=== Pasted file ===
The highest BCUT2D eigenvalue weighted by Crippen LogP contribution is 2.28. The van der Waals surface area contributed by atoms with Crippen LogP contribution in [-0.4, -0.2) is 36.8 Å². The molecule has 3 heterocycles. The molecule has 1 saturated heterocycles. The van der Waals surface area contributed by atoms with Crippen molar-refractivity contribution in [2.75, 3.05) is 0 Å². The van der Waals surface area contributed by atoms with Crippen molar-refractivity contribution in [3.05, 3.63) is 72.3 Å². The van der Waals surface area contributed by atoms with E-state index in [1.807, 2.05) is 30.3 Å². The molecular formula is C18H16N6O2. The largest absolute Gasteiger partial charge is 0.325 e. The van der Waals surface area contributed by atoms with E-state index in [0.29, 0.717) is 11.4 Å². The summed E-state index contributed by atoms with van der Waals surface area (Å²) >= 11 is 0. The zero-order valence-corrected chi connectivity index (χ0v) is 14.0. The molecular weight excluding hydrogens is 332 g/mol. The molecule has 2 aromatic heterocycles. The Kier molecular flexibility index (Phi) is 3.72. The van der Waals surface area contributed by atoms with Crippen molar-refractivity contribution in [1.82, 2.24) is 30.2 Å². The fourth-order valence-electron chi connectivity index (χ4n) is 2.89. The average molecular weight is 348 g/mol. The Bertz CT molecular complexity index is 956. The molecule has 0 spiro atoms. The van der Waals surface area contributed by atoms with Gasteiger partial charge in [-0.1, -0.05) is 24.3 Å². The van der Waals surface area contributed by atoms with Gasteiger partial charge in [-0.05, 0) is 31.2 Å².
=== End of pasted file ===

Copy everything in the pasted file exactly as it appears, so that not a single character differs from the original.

The highest BCUT2D eigenvalue weighted by Crippen LogP contribution is 2.28. The van der Waals surface area contributed by atoms with Crippen LogP contribution in [-0.4, -0.2) is 36.8 Å². The molecule has 3 heterocycles. The molecule has 1 saturated heterocycles. The van der Waals surface area contributed by atoms with Crippen molar-refractivity contribution in [2.75, 3.05) is 0 Å². The van der Waals surface area contributed by atoms with Crippen molar-refractivity contribution in [3.05, 3.63) is 72.3 Å². The van der Waals surface area contributed by atoms with E-state index in [1.807, 2.05) is 30.3 Å². The molecular formula is C18H16N6O2. The largest absolute Gasteiger partial charge is 0.325 e. The van der Waals surface area contributed by atoms with E-state index in [0.29, 0.717) is 11.4 Å². The summed E-state index contributed by atoms with van der Waals surface area (Å²) >= 11 is 0. The zero-order valence-corrected chi connectivity index (χ0v) is 14.0. The molecular weight excluding hydrogens is 332 g/mol. The molecule has 2 aromatic heterocycles. The Kier molecular flexibility index (Phi) is 3.72. The van der Waals surface area contributed by atoms with Crippen molar-refractivity contribution in [1.82, 2.24) is 30.2 Å². The fourth-order valence-electron chi connectivity index (χ4n) is 2.89. The average molecular weight is 348 g/mol. The Bertz CT molecular complexity index is 956. The molecule has 0 spiro atoms. The van der Waals surface area contributed by atoms with Gasteiger partial charge in [-0.1, -0.05) is 24.3 Å². The van der Waals surface area contributed by atoms with Gasteiger partial charge in [-0.05, 0) is 31.2 Å².